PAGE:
Alabama 05/16/12 waaytv.com: by Shea Allen – Jessie Fletcher says he was floored after discovering his family’s dog Foxy, dead in his backyard Monday morning. He says he was even more amazed when he realized his home’s security cameras caught the culprit responsible for Foxy’s death. For Fletcher, this video is hard to watch. But he says it confirms to him what likely took the lives of two other dogs killed within the last year. Animal Control officials admit coyotes are a problem in the city of Decatur. They estimate the population within the city limits to be as high as a thousand. But, controlling the coyotes is a difficult job for Miles Naylor, the man the city employs to handle the animals. – For complete article and video see http://www.waaytv.com/news/local/story/Coyote-attack-caught-on-tape-in-Decatur/9KhHBS4q3UuXxGrFTzAK2Q.cspx
Florida 05/15/12 Marianna, Jackson County: A raccoon that fought with and was killed by two dogs on Brinson Road east of Bascom has tested positive for rabies. The dogs have been quarantined. – See http://www.wtvy.com/home/headlines/Florida_Raccoon_Tested_Positive_for_Rabies_151641535.html
New Hampshire 05/15/12 Manchester, Hillsborough County: A dead coyote found in the back yard of a Morse Road residence on Friday has tested positive for rabies. About a half-dozen sightings of a coyote exhibiting unusual behavior have been reported from this neighborhood in the past ten days, including a report that a woman was bitten. – See http://www.unionleader.com/article/20120515/NEWS07/705159890
New York 05/15/12 Ithaca, Tompkins County: Health officials have issued a rabies alert after a fox that attacked and bit a person in Buttermilk Falls State Park last Friday tested positive for the virus. Authorities believe this is the same fox that attacked a dog on Spencer Street. – See http://www.theithacajournal.com/article/20120515/NEWS01/205150359/Rabid-fox-bites-hiker-Buttermilk-Falls-State-Park?odyssey=tab|topnews|text|FRONTPAGE&nclick_check=1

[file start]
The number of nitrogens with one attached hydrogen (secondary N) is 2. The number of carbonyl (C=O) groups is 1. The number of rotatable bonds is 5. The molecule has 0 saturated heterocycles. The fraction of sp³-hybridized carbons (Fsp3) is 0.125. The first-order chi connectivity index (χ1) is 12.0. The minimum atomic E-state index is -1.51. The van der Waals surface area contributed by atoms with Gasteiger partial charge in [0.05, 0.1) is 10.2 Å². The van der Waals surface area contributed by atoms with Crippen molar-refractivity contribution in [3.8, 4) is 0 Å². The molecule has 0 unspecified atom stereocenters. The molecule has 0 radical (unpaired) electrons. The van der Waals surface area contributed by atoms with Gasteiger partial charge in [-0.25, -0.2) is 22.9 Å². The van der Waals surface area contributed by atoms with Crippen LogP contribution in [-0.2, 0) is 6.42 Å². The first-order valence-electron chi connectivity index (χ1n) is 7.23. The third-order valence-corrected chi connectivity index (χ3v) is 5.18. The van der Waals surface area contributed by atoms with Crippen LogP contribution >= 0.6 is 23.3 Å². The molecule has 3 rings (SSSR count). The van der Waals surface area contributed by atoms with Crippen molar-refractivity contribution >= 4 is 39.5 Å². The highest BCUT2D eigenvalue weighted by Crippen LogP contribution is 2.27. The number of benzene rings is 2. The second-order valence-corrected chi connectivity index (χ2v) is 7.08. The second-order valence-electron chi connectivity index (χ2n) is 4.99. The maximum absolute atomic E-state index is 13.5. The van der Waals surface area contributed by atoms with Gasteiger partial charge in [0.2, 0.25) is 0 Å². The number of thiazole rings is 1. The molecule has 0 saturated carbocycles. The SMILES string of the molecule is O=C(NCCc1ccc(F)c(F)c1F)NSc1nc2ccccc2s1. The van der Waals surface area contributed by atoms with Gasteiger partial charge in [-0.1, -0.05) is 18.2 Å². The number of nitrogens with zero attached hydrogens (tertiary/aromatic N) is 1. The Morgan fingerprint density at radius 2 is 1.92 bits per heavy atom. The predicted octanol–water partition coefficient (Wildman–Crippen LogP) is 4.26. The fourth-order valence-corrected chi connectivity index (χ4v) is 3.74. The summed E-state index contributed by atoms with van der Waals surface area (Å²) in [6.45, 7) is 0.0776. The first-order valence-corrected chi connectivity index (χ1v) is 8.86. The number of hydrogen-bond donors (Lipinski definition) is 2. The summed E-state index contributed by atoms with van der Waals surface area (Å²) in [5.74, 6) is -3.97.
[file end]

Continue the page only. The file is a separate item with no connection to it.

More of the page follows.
Ohio 05/15/12 New Philadelphia, Tuscarawas County: City Health Department officials and police were still searching Monday night for a stray dog that bit a person in the Pines Mobile Home Park near Lowe’s on Saturday. Lee Finley, director of environmental health, said the dog must be placed in rabies quarantine until May 22. If it’s not located for observation, the bite victim will have to undergo post-exposure rabies inoculations. The dog is described as a large, older black dog with tan markings and a bit of white/gray in its coat. Anyone with information is urged to contact the Health Department at 330-364-4491, ext. 208; the Police Department at 330-343-4488; or the Tuscarawas County Dog Warden at 330-339-2616. – See http://www.timesreporter.com/news/x1266612233/Dog-bite-victim-may-need-rabies-shots
Oregon 05/15/12 Medford, Jackson County: A bat found flying inside the home of a resident has tested positive for rabies. – See http://www.kval.com/news/health/Rabid-bat-found-flying-in-Oregon-home-151579175.html
Pennsylvania 05/15/12 Lawrenceville, Tioga County: A raccoon acting strangely on May 10 near 43 ½ and Railroad streets has tested positive for rabies. – See http://www.wpxi.com/news/news/local/tests-confirm-lawrenceville-raccoon-had-rabies/nN6Lb/
Virginia 05/15/12 Williamsburg: The Peninsula Health District is searching for a dog that reportedly bit someone along Duke of Gloucester Street in Colonial Williamsburg Sunday afternoon. According to the Peninsula Health District, the gray, blue and white husky/spitz type of dog bit a man in the 400 block of Duke of Gloucester Street around 1:15 p.m. If the dog is not found, the victim may have to undergo post exposure treatment, known as rabies shots. The dog will not be taken from its owner if it is found. Instead, it will be placed on an in-home confinement for 10 days. Anyone with information on the dog is asked to contact the Peninsula Health District – Williamsburg Environmental Health Office at 757-253-4813. After hours, contact James City County/Williamsburg Animal Control at 757-253-1800. – See http://www.wavy.com/dpp/news/local_news/man-bitten-by-dog-in-williamsburg